In Uncategorized on 10/30/2018 at 16:04

No, they haven’t opened the locks at the Old Grand-Dad warehouse, wherein is stored 100 proof good news, and invited us in to sample, alas.

But today, when neither opinion nor designated order swims into my ken, a voice from the past lets Ch J Maurice B (“Mighty Mo”) Foley tell us what happens when one bonds a losing decision in order to appeal.

All y’all will remember Qinetiq U.S. Holdings, Inc. & Subsidiaries, Docket No. 14122-13, filed 10/30/18. You don’t? Well see my blogpost “Truth or Forfeits,” 7/2/15.

And note my prophetic statement in the first sentence of the penultimate paragraph of said blogpost. Turns out I was right, hence today’s order and this blogpost.

Ch J Mighty Mo: “…petitioner filed with the Court a bond (with Liberty Mutual Insurance Co. as surety) after they filed a Notice of Appeal to the United States Court of Appeal for the Fourth Circuit. On May 10, 2017, this Court filed a certified copy of the mandate of the Court of Appeals affirming the decision of this Court. On October 19, 2018, respondent filed a Status Report, in which respondent advises the Court that respondent has received payment from petitioner and that the bond may be released.” Order, at p. 1.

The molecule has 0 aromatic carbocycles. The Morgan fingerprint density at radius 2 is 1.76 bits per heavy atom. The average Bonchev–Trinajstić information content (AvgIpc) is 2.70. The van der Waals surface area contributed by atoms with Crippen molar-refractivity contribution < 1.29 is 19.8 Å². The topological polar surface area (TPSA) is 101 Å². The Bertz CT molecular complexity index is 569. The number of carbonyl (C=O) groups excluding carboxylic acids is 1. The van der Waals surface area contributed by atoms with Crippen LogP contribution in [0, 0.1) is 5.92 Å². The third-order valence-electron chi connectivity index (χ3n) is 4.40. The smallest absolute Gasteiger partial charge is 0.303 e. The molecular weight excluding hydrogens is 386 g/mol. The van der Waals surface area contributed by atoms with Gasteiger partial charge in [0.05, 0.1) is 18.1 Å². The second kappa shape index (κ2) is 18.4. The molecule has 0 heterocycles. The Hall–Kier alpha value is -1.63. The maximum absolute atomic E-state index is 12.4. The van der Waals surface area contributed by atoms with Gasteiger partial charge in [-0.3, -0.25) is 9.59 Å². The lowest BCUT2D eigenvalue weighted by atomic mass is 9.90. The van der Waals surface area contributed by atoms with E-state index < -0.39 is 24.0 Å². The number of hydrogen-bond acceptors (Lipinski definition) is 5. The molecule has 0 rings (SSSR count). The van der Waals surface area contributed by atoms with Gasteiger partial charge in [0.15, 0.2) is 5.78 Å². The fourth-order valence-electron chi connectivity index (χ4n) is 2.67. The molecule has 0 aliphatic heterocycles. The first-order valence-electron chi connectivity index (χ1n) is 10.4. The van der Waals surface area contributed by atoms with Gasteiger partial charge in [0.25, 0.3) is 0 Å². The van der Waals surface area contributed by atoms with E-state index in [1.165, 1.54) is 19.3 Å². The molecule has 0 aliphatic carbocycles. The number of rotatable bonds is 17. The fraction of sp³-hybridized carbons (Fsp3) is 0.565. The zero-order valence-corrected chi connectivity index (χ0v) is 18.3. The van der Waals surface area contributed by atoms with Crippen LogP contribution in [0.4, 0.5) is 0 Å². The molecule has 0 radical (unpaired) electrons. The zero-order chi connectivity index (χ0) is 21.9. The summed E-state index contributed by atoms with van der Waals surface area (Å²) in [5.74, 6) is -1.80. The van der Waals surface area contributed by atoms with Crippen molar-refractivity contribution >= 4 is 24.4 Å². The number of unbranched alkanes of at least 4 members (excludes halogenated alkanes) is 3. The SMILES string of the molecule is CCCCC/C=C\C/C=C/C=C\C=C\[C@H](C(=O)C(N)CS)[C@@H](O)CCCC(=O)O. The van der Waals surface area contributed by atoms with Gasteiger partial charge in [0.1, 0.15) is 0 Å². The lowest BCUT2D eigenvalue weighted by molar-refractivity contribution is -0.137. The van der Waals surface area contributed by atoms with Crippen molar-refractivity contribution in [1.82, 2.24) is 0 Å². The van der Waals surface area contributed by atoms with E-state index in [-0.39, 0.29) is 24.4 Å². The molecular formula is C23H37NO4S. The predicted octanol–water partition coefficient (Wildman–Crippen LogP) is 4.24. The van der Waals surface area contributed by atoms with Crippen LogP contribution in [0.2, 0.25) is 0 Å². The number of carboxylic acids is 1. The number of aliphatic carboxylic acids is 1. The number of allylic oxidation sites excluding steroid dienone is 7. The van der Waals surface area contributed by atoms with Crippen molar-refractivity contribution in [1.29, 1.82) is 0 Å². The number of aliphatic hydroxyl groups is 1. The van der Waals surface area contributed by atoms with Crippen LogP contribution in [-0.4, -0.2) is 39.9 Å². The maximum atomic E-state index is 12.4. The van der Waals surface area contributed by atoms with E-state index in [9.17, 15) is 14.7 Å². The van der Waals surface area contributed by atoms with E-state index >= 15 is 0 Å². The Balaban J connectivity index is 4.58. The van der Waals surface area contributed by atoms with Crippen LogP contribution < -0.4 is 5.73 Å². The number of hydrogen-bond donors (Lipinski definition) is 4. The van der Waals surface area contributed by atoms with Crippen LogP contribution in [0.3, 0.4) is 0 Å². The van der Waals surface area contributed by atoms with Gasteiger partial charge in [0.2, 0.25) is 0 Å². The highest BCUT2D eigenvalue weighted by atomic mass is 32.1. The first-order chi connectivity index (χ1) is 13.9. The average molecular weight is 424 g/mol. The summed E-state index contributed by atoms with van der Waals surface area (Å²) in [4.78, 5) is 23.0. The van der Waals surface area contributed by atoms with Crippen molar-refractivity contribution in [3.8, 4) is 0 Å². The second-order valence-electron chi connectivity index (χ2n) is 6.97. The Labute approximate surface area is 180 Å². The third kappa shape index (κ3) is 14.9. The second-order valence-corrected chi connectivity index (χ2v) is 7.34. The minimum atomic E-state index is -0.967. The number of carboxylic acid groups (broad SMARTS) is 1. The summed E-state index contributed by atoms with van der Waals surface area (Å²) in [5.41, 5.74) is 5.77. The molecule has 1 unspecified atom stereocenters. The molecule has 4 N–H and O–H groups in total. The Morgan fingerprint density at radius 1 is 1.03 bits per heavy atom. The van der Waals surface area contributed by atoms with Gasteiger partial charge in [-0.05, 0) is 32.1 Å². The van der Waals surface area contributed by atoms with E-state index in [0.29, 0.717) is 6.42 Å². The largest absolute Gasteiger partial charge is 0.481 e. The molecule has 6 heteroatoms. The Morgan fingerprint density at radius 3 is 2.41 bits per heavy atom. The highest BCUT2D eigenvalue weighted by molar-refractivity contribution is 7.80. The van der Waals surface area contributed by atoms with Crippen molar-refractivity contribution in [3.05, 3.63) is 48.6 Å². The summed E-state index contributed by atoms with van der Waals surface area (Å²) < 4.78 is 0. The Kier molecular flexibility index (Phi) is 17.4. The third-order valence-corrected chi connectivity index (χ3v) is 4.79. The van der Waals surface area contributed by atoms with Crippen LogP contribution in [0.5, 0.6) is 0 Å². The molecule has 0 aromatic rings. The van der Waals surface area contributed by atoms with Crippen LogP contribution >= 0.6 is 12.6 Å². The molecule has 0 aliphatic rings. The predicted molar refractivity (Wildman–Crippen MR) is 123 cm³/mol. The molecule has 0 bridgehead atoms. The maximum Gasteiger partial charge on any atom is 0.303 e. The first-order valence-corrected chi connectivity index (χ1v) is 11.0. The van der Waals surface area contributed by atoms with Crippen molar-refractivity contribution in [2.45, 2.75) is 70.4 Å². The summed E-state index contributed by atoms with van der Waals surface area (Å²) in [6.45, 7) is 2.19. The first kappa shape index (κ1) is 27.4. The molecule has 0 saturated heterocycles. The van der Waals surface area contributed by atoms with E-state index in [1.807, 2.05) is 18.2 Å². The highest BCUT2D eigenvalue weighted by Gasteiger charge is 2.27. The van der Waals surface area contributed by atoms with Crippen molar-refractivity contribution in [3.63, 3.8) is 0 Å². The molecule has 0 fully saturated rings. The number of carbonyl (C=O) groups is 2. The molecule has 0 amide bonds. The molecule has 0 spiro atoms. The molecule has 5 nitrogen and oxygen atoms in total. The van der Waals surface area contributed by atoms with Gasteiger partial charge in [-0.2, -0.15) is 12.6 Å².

You can always appeal a Tax Court loss in a deficiency case, but you have to bond the amount appealed from (or IRS will lien and levy before your appeal is decided), and Tax Court can require double the amount of the deficiency. See Section 7485(a). And here the deficiency was $13 million.

As they say on Antiques Roadshow, it’s good when Liberty stands with you. But 4 Cir. didn’t.

So when Qinetiq ponied up the $13 million plus, their attorney got back the bond.





Leave a Reply

Please log in using one of these methods to post your comment: Logo

You are commenting using your account. Log Out /  Change )

Twitter picture

You are commenting using your Twitter account. Log Out /  Change )

Facebook photo

You are commenting using your Facebook account. Log Out /  Change )

Connecting to %s

This site uses Akismet to reduce spam. Learn how your comment data is processed.

%d bloggers like this: